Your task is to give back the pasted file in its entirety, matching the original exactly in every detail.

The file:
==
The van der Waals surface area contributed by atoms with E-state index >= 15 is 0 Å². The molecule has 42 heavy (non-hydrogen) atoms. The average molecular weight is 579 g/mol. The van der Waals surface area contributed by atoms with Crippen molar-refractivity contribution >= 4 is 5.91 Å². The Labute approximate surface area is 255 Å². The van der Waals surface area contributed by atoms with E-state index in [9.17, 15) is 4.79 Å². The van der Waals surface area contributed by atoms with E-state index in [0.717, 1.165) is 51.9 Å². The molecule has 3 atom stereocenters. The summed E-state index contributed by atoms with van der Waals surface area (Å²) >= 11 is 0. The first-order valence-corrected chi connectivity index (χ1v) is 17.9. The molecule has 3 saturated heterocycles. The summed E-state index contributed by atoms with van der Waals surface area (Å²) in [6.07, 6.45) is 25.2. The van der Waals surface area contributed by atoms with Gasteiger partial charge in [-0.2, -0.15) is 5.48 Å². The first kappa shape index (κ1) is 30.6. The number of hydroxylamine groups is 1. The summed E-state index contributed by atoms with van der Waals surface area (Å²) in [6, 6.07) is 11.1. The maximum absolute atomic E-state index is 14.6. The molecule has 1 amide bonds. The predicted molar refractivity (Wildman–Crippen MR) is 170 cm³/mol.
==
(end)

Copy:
The van der Waals surface area contributed by atoms with E-state index >= 15 is 0 Å². The molecule has 42 heavy (non-hydrogen) atoms. The average molecular weight is 579 g/mol. The van der Waals surface area contributed by atoms with Crippen molar-refractivity contribution >= 4 is 5.91 Å². The Labute approximate surface area is 255 Å². The van der Waals surface area contributed by atoms with E-state index in [9.17, 15) is 4.79 Å². The van der Waals surface area contributed by atoms with E-state index in [0.717, 1.165) is 51.9 Å². The molecule has 3 atom stereocenters. The summed E-state index contributed by atoms with van der Waals surface area (Å²) >= 11 is 0. The first-order valence-corrected chi connectivity index (χ1v) is 17.9. The molecule has 3 saturated heterocycles. The summed E-state index contributed by atoms with van der Waals surface area (Å²) in [6.07, 6.45) is 25.2. The van der Waals surface area contributed by atoms with Gasteiger partial charge in [-0.2, -0.15) is 5.48 Å². The first kappa shape index (κ1) is 30.6. The number of hydroxylamine groups is 1. The summed E-state index contributed by atoms with van der Waals surface area (Å²) in [6, 6.07) is 11.1. The maximum absolute atomic E-state index is 14.6. The molecule has 1 amide bonds. The predicted molar refractivity (Wildman–Crippen MR) is 170 cm³/mol.